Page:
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Army Testing iPhone, Droid Apps

Connecting Soldiers to Digital Applications pilot is studying the benefits of giving soldiers access to smartphones and mobile apps.

The U.S. Army is testing a variety of smartphones -- including iPhones and Droids -- as part of a pilot program aimed at testing the usefulness of giving soldiers, both in the field and in administrative positions, access to mobile applications.

The Connecting Soldiers to Digital Applications program also uses Touch Pros and Palm Treos to give soldiers access to information, like interactive maps, and training and intelligence applications to help them better perform their duties.

The goals of the program are to define best practices for equipping soldiers with new and emerging technologies as well as to develop new approaches to helping educate soldiers through the use of technology, according to a document outlining CSDA provided by the Army.

The Army also hopes to save money by developing ways to update and disseminate information relevant to soldier duties through the use of mobile devices and applications.

Potentially useful applications the Army is eyeing for CSDA fall into three categories -- training, administrative, and operational or tactical.

Interactive media instruction, cultural training, and distance learning are three potential applications in the training category, while appointment scheduling, finance, and career management are administrative apps the Army is considering.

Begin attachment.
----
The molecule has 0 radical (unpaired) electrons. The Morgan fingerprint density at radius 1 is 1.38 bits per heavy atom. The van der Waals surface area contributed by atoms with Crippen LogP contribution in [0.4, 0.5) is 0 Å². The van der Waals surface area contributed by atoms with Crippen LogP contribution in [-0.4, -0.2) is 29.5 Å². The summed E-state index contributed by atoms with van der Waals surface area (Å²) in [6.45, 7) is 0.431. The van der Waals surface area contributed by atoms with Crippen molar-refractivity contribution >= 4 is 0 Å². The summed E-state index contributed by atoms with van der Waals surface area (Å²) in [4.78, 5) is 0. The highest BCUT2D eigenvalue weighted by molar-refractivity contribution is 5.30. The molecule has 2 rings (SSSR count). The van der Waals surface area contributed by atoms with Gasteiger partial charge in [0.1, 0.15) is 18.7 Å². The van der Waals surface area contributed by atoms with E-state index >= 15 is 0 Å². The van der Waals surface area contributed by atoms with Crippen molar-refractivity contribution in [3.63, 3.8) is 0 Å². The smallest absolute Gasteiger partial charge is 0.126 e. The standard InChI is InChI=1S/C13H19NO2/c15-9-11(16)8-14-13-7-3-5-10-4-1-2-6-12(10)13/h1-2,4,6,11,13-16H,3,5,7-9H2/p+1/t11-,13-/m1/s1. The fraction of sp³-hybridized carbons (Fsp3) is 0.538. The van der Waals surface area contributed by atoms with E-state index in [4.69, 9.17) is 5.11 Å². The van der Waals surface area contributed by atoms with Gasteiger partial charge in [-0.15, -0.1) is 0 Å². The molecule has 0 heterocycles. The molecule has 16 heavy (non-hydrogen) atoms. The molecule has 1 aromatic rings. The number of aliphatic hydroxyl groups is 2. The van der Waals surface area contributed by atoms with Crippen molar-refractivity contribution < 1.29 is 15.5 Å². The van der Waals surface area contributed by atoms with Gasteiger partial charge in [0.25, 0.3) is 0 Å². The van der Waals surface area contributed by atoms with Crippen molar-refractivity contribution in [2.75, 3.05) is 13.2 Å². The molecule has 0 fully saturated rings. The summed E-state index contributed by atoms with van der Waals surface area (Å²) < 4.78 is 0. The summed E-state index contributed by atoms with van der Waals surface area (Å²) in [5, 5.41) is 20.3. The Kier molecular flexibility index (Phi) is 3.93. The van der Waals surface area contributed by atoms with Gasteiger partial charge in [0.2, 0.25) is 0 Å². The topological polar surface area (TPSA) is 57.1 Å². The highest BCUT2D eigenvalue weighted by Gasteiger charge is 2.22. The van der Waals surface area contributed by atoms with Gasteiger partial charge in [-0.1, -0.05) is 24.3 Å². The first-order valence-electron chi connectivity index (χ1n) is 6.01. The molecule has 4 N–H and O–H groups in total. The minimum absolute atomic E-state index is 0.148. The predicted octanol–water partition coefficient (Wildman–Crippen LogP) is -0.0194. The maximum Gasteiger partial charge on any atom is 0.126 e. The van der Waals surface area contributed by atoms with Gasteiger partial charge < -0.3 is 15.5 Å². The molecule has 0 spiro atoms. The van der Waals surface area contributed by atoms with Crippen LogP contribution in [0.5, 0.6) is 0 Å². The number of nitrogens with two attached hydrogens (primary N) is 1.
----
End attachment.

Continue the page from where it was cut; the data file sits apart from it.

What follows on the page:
Operational or tactical applications the Army may develop as part of the program include GPS location, two-way translation of speech and text, and biometric data and evidence.

The pilots are being conducted within several Army units, including the Army’s Evaluation Task Force, 5th Brigade, 1st Armored Division at Ft. Bliss, Texas. Soldiers there were given 200 phones to test field applications that could, among other things, help them identify friend or foe in the field.

Other pilots were conducted at Army Initial Military Training courses to study the benefit of giving soldiers a way to use mobile apps to study training materials when not in classes, according to the Army.

The Army also is using the program to educate soldiers on mobile-app development itself. A pilot it conducted within the FA53 Officer Information Systems Managers course at Ft. Gordon, Ga., is providing university courses on application development to soldiers so they can develop in-house applications the agency finds useful.

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